“A big bandage on a finger cut would be over the top. I thought of cutting down little pieces of cloth but they would still need to be fastened on with something – a safety pin would be too big. Do you have any ideas?”
I put the question out to our community and here’s what they came up with:
Erica says “It may not be the complete answer (and I’ve not bought any yet myself) but I did notice on Green Fibres website that they sell organic cotton sticking plasters – possibly a step in the right direction?”
Mrs Green’s edit: I’m looking at the ingredients (78% organic cotton and 22% natural adhesive) and wondering if these might be compostable – hmmm, worth a look…
Amelia said “We had trouble with this too, especially as the kids loved decorated plasters (mostly for the placebo effect of having something there). For small cuts, we now let them air-dry and slather on some vitamin E oil or coconut oil with tea tree: naturally antimicrobial, antibacterial, and with a hug and kiss it takes care of the placebo effect. For things that really need to be covered, we use cloth bandages cut to size and paper medical tape, both of which are compostable.”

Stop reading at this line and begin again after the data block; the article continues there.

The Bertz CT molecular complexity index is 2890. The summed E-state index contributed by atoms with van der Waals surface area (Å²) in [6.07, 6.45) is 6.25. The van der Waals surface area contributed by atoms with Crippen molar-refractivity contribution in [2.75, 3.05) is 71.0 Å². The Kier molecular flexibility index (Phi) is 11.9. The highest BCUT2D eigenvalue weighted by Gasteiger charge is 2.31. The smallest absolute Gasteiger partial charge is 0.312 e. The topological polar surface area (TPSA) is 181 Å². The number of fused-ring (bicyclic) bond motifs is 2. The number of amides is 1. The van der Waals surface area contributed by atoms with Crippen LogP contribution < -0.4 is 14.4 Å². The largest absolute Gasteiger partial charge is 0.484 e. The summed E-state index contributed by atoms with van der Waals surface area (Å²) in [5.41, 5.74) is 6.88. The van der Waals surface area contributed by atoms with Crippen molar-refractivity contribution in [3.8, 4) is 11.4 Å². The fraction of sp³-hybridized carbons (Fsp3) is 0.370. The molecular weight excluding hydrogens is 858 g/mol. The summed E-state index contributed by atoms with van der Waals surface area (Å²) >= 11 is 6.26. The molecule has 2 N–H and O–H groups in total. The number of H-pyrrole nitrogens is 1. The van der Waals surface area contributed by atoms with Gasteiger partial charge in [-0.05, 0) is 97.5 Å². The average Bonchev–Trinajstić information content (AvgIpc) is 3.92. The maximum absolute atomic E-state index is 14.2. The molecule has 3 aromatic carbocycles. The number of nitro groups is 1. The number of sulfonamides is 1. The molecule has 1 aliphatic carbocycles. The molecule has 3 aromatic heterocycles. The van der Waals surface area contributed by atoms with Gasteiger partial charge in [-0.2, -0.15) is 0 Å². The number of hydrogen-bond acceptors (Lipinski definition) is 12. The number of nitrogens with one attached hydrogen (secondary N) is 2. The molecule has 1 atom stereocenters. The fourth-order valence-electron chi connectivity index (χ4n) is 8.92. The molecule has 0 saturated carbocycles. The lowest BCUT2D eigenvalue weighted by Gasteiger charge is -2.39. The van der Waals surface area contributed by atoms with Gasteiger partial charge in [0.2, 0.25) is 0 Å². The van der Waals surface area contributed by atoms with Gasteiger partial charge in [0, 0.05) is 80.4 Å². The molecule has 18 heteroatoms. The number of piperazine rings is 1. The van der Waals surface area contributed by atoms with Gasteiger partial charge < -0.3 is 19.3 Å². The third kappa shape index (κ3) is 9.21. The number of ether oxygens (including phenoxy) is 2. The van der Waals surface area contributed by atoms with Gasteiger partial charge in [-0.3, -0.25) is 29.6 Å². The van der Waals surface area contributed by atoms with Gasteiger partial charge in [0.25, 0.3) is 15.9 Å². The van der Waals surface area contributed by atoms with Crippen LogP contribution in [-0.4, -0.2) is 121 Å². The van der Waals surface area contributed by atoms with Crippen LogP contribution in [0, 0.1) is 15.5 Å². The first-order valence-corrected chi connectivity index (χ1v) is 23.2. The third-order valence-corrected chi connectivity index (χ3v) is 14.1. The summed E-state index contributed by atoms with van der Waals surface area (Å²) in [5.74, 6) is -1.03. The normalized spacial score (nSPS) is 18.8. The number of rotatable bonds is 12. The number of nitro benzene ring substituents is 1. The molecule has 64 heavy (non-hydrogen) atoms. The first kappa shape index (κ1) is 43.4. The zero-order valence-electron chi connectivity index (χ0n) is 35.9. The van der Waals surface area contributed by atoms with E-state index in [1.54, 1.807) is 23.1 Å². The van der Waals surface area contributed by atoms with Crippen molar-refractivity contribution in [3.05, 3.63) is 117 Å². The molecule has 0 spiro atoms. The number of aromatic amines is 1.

Angela said “Has Jane tried spray on skin? Although you then have to resist picking it off! I heard a rumour once that super glue was developed by the army for sticking wounds together but I don’t know if this is true or not.
She then sent me this photo:
Mrs Green’s edit: Yep, I’ve heard the same about superglue; from a paramedic, so I guess it’s true!
Stephanie said “If you can’t get a cut to stop bleeding without using a band-aid, put a little flour on it to get the bleeding to stop. It’s something almost everyone keeps around the house.”
Jen wrote “I use a folded piece of tissue and sellotape – only because I am allergic to plaster, but not to sellotape!”
Mrs Green’s edit: I guess if you use ‘real’ sellotape, you can compost everything after use – perfect!
Edit – 16th June 2015
Over on Facebook, Ariana took us up to SIX suggestions when she mentioned something today I’ve never heard of before. She wrote “Lamb’s ear. You can grow it yourself, they’re antibacterial, and the science behind it is actually sound. They don’t need anything to keep them in place, and they’re really comfortable.”
Isn’t that wonderful?!
What about you – do you have any suggestions for Jane to avoid sticking plasters?
Last year I was number 11 in the ‘Hot 100’ for the movers and shakers in the recycling world.
And it’s time to vote again!
If you click here, or on the image above, scroll down to number 11 (that’s me – Rachelle Strauss) then click ‘vote’ – a box will appear where you can write the reason for your nomination. I’d love you to vote for me; just a short sentence will do!
Thanks so much!